If you intend to have a pair of these fish, we recommend getting a 125-gallon tank. For more than three fishes, we advise that your tank measures at least 200 gallons. In summary, more giant tanks are better for Red Devil cichlids because they are active and require a lot of space to swim in.
2. Water Parameters
The key to raising a happy and healthy Red Devil Cichlid is staying on top of water conditions. There is some form of wriggle room for you regarding the favorable water parameters for Red Devil cichlids; however, it is paramount that there are no sharp changes.
- The recommended water temperature range is 75 to 79℉. Increasing the temperatures slightly induces spawning
- The recommended pH level is 6.5 to 7.5, just slightly acidic and not overly basic
- Recommended water hardness for Red Devil cichlids is around 6 to 25 dGH
Regular water changes help keep diseases at bay and keep the tank water clean. You can use a test kit to certify that these parameters are within range. Remember, significant health complications can arise from poor water conditions.
Red Devil Cichlids are diggers, so it is best to layer their tanks with fine sand that cannot harm their abdomen. Gravel and hard substrates will only cause them harm when they try to dig in.
Red Devil Fish thrive in highly oxygenated water. Thus, we advise that you install airstones in your tank to keep the water oxygenated. These airstones also help keep the fish looking vibrant and attractive.
Filtration is another vital aspect of tank setup. We advise that you purchase dual filters to ensure that the tank is well filtered. If you cannot get dual filters, pair the traditional canister filter with a sump set up to achieve the desired effect.
What to Put in the Tank
When setting up a tank for full-grown Red Devil cichlid, you must understand their love for rearranging their environment. Red Devil cichlids love to hang around in crevices, so be sure to fill up their tanks with lots of hiding spaces. You can use rocks, woods, and caves to create hideout spots for them.
As a rule of thumb, place your rocks firmly in the substrate to avoid the fish toppling them over. You can anchor smaller pieces of rocks to the base of the tank via fish-safe epoxy.
– Tank Mates
We cannot overstate the brutal nature of Red Devil Cichlids. When choosing tank mates for this cichlid species, you must always have it at the back of your mind that these fish species are very aggressive and territorial.
Their super-strong jaws and sharp teeth make them even more dangerous. Red Devil cichlids have no qualms destroying aquarium equipment, ramming into the glass of the tank, and even biting you; imagine then what they can do to other fish species.
If you intend to raise a community of these fish, we advise that you do so in a vast tank, with enough space to allow them to swim. Add the tank mates when the Red Devil cichlids are yet juveniles, and you may stand a chance of raising a happy community of cichlids.
However, once they reach adulthood, they do not do well with other tank mates. You have instances of them hurting and even killing themselves and other fish species.
– How to Condition This Fish for Breeding
The first step in the conditioning process is to move the male and female pair that have already established their love connection to a breeding tank. The tank should have slightly elevated temperature levels, say around 77℉, to mimic the naturally warm waters in the Red Devil Cichlids’ natural habitat.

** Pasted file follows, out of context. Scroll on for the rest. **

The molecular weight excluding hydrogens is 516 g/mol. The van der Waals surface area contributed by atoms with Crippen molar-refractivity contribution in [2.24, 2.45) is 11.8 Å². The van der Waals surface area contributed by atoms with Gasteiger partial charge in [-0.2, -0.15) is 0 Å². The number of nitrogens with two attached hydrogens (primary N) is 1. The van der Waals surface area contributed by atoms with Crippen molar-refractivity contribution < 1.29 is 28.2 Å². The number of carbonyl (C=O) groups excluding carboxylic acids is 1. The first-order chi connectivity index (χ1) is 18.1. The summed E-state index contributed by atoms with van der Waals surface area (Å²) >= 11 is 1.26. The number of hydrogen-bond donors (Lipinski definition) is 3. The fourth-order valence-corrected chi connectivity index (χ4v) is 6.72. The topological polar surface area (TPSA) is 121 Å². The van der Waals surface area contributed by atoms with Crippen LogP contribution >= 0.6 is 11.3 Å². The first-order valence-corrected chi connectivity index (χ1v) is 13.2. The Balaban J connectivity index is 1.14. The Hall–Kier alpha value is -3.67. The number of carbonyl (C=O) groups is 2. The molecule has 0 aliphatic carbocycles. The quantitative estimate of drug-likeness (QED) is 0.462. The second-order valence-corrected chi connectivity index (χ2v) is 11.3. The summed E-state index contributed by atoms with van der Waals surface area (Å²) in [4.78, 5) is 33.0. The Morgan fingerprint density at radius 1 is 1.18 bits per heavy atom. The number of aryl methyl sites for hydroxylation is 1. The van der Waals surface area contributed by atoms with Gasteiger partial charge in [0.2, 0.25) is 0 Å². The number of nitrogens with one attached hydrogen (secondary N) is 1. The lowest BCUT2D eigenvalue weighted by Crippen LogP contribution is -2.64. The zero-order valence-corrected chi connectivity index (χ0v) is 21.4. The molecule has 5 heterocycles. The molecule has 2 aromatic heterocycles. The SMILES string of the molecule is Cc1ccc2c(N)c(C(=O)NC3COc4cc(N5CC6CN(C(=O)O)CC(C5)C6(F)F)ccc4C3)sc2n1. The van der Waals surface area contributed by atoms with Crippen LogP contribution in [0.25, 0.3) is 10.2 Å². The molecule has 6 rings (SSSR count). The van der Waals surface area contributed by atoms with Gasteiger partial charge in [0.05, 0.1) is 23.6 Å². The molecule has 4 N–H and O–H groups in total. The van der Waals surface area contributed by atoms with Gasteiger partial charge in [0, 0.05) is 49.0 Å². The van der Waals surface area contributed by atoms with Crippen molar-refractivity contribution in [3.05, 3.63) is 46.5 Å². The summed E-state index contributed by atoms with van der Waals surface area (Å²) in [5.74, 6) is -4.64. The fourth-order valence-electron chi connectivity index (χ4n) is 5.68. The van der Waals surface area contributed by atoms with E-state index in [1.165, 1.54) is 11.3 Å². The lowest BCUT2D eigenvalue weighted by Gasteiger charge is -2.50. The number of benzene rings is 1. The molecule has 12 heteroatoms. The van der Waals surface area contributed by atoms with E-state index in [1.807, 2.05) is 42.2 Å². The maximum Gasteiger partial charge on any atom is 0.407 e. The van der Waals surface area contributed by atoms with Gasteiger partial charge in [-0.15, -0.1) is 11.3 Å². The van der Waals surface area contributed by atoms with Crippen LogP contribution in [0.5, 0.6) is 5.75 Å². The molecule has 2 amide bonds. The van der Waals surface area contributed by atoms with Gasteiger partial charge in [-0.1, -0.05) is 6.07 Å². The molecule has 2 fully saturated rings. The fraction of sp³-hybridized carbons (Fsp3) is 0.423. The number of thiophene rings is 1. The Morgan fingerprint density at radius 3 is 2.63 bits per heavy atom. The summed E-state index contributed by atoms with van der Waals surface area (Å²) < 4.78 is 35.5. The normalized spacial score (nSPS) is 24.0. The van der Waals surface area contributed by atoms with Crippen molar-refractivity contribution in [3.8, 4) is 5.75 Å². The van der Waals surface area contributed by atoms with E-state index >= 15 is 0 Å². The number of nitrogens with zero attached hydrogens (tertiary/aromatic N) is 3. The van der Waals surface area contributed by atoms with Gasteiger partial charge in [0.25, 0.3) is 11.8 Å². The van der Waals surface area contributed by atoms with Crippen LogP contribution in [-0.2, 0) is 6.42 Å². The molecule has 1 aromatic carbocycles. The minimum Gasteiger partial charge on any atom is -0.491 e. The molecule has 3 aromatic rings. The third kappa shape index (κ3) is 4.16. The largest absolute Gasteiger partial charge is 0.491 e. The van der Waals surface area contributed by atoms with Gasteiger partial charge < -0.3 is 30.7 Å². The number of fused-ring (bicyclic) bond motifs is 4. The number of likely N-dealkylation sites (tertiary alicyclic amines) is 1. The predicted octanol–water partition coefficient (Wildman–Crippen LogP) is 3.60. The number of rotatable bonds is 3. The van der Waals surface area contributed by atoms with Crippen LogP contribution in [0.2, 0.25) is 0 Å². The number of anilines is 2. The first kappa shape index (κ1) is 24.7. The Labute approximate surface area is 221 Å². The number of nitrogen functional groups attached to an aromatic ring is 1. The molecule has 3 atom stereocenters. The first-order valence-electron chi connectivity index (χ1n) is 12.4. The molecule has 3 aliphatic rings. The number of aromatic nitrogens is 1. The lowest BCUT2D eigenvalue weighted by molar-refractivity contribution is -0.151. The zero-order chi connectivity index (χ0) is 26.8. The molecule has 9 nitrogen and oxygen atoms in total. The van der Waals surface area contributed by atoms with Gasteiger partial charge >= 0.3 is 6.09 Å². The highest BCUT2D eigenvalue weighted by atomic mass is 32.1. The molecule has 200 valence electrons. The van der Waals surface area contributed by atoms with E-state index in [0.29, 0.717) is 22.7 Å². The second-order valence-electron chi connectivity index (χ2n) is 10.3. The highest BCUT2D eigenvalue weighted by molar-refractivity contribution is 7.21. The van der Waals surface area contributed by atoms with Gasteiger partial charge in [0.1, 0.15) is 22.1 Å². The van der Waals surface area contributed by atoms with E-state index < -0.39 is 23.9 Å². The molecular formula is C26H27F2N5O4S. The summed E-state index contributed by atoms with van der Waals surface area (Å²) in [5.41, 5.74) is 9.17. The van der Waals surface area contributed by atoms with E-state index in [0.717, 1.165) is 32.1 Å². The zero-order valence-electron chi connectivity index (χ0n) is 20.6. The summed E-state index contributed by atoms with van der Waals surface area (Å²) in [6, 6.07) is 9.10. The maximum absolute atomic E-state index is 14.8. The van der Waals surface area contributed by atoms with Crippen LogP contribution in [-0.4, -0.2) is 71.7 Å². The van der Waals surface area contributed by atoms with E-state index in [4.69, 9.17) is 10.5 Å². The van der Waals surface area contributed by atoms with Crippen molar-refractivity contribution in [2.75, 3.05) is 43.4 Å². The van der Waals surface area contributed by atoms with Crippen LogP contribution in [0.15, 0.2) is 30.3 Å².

Feed the conditioning pairs high-quality live foods like bloodworms and Daphnia. The abdomen of the female Red Devil Cichlid becomes rounder as she fills up with eggs. Next, she selects a flat or inclined substrate as her breeding area and lays between 600 and 700 eggs at once.
The Red Devil cichlid eggs have an amber hue to them and are translucent. Once the eggs are laid, the male cichlid fertilizes them, and the eggs hatch in three to four days. Both the male and female Red Devilfish participate in raising the fry.
Sometimes, the parent cichlids may move the fry to another location in the tank in a bid to offer it better protection against predators. The fry should be free swimming after a few days.
Like other cichlid species, Red Devil Cichlids are omnivores and will eat pretty much whatever you put in front of them. Since they are predators, they require enough protein sources. Try Bloodworms, crickets, and earthworms. You can also offer them fresh, frozen, or freeze-dried foods.
Despite Red Devil fish’s aggressive nature, they are not carnivores, so you’ll need to add vegetables to balance out their diet. Fresh vegetables protect your Red Devil cichlids from diseases and help them maintain optimal health.
In summary, good nutrition sources for Red Devil Cichlids include:
- Beef heart
- Red meat
- Cichlid pellets
- Red meats
- Spirulina, etc.
Exercise caution when feeding your fish chicken and beef because these are not part of their diet in the wild. Too much of it can cause Red Devil cichlids to have intestinal issues; thus, we advise that you give beef and chicken as treats rather than the main course.
Red Devil Cichlids do not have any exclusive disease that plagues them. However, they are susceptible to the common illnesses that affect freshwater fish. The most common of these diseases is Ich.
Ich is a highly contagious disease that is caused by a parasite. Fish infected with Ich have white spots covering their fins and body, are lethargic, weak, and display strange swimming patterns.